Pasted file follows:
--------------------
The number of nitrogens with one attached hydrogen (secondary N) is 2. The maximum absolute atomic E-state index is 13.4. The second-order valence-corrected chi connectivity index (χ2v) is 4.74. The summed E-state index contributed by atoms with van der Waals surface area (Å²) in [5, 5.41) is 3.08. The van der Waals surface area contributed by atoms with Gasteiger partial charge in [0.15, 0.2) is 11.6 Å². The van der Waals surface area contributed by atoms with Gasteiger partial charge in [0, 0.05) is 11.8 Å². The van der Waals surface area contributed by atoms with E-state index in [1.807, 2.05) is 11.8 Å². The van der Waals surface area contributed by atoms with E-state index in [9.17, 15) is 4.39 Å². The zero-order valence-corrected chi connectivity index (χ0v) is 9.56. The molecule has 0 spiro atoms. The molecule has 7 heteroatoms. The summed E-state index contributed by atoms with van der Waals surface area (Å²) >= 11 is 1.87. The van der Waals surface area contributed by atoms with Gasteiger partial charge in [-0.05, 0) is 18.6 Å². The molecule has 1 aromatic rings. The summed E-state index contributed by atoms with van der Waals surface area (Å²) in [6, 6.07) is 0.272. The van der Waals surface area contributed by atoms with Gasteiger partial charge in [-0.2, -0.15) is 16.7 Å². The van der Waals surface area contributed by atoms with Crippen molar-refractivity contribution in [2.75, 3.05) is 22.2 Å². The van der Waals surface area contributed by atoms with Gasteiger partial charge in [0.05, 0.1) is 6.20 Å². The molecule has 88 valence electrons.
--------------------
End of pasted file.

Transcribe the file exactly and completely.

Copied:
The number of nitrogens with one attached hydrogen (secondary N) is 2. The maximum absolute atomic E-state index is 13.4. The second-order valence-corrected chi connectivity index (χ2v) is 4.74. The summed E-state index contributed by atoms with van der Waals surface area (Å²) in [5, 5.41) is 3.08. The van der Waals surface area contributed by atoms with Gasteiger partial charge in [0.15, 0.2) is 11.6 Å². The van der Waals surface area contributed by atoms with Gasteiger partial charge in [0, 0.05) is 11.8 Å². The van der Waals surface area contributed by atoms with E-state index in [1.807, 2.05) is 11.8 Å². The van der Waals surface area contributed by atoms with E-state index in [9.17, 15) is 4.39 Å². The zero-order valence-corrected chi connectivity index (χ0v) is 9.56. The molecule has 0 spiro atoms. The molecule has 7 heteroatoms. The summed E-state index contributed by atoms with van der Waals surface area (Å²) >= 11 is 1.87. The van der Waals surface area contributed by atoms with Gasteiger partial charge in [-0.05, 0) is 18.6 Å². The molecule has 1 aromatic rings. The summed E-state index contributed by atoms with van der Waals surface area (Å²) in [6, 6.07) is 0.272. The van der Waals surface area contributed by atoms with Gasteiger partial charge in [-0.2, -0.15) is 16.7 Å². The van der Waals surface area contributed by atoms with Crippen molar-refractivity contribution in [2.75, 3.05) is 22.2 Å². The van der Waals surface area contributed by atoms with Gasteiger partial charge in [0.05, 0.1) is 6.20 Å². The molecule has 88 valence electrons.